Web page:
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Old June 15, 2019, 11:03 PM   #4
44 AMP
Join Date: March 11, 2006
Location: Upper US
Posts: 20,001
While there are as many variations as collectors, and of course there's a lot of overlap, there are basically two different kinds of collectors.

Those that was a certain, specific gun, as original in all aspects as possible, and willing to pay to get it.

Then there are the others, myself included, who just want some shootable example of the gun(s) we are interested in. And we're willing to have wear, poor finish, mis numbered parts, reblue or about anything else as long as the gun is mechanically sound, and not pay top dollar for it.

Examples abound of what are technically "fakes" or "repro" in certain guns, and no harm is done at all, provided they aren't made out to be something they're not.

I always wanted a Luger P.08 Found a 1936 s/42 that looked brand new. one mismatched part (sideplate, of course) wrong (aftermarket) grips, but looked brand new. Story with it was "it was refinished during the war",, but one buys the gun, NEVER the story, unless there is certain documentation included. Anyway, the seller didn't try to claim all original, sold it for $750. Had it been all original it would have been $2200 (at that time). Good deal for me, got a pristine looking Luger, I could shoot without risking its market value, and that's what I wanted.

Another guy would sneer, and pay $2200 for a beat up one that was "all original".

Some guns are worth more as rusted hulks of post battle debris than the same gun refinished to look new. The collector is paying for the HISTORY more than the gun.

A friend of mine wanted a Winchester made M1 Garand. Couldn't find one completely Win at any price he was willing to pay. Bought a Winchester M1 that was a mix of parts, and spent a year or three tracking down and getting Winchester made parts to replace those others on his gun. Wound up with an all Win gun, but never claimed it was all original.

With US military arms, there are two different and historically correct versions. Those intact as originally issued, with all the original parts from the original maker(s) and those as found "in service" with mixes of parts, because that's what we did. We (servicemen, including repairmen) never tracked individual parts by maker or anything else. We didn't ser# parts like Germany and some others did. Some of our guns were never assembled from parts of a single maker.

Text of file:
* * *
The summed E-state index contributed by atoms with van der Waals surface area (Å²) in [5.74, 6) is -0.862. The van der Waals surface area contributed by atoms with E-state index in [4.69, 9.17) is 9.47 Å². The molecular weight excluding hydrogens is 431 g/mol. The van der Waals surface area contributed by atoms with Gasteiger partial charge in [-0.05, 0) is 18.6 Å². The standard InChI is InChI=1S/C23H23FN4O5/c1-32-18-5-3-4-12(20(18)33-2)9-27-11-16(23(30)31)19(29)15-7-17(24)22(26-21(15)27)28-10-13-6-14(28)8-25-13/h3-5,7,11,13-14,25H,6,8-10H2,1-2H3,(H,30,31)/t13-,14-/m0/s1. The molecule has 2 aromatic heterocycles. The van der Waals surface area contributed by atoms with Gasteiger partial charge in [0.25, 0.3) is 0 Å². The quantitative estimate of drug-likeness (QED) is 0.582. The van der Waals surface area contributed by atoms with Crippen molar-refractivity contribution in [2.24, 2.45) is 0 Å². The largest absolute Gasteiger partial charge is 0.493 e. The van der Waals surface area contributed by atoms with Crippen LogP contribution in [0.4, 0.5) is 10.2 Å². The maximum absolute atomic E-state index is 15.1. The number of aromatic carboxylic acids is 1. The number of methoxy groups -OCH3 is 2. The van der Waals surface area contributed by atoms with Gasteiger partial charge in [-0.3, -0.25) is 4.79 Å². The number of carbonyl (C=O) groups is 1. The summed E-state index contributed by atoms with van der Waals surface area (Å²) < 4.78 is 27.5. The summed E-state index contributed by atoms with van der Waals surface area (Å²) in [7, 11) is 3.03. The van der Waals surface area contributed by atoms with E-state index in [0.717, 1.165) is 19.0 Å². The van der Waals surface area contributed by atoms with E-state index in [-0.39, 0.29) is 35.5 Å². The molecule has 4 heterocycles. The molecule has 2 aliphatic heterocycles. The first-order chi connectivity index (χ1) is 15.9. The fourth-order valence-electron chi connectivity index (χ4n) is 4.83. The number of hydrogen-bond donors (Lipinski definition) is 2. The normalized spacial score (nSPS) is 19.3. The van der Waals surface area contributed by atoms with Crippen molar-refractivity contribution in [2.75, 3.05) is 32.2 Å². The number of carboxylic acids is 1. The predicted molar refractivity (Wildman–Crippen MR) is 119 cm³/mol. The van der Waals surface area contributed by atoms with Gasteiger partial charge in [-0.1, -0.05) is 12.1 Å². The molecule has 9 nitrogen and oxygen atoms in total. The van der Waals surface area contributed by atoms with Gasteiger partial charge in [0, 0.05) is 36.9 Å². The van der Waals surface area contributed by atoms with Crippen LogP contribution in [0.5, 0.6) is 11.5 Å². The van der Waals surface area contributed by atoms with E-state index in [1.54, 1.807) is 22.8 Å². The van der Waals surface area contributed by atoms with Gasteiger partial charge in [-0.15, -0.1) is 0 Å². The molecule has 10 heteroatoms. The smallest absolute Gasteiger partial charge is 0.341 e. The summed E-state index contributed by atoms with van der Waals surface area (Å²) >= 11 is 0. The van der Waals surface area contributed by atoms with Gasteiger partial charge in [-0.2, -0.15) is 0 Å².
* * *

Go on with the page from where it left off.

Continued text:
A 1911A1 with all Colt made parts is historically correct. For a certain time period, it is the only historically correct version. In a different year, a 1911A1 with a Colt frame, Ithaca or Remington slide, and small parts from half a dozen different makers is ALSO correct. Each one has a different value to the collector, depending on what the collector values most.

I once had a Broomhandle Mauser, the Bolo variant. Originally .30 Mauser, made in the 1920s. When I got it, it looked new, and had been bored to 9mm Luger. Worked fine, looked good and was worth about half what a beat to crap but never reworked one was. And about of quarter of what the really rare new looking original brought.

Ok, I buy the cheap stuff "real" collectors don't. But they work for me, and give me a chance to own and learn guns I'd never be able to afford otherwise...AND, I've never lost even a penny on any of them that I later sold off.

Actually having and shooting a gun teaches you things reading about them never can.

Nobody ever seems to mention that the Walther P.38 ejects to the LEFT!!!
Or that shooting a 9mm C-96 Bolo without the stock is PAINFUL unless you wear a glove! or, as a little known tidbit, that you can cock an M1 Garand or M14 without working the bolt!! (no idea why you ever would, but you CAN do it,)

Also having one for your own is better than just seeing one on Utube.
All else being equal (and it almost never is) bigger bullets tend to work better.
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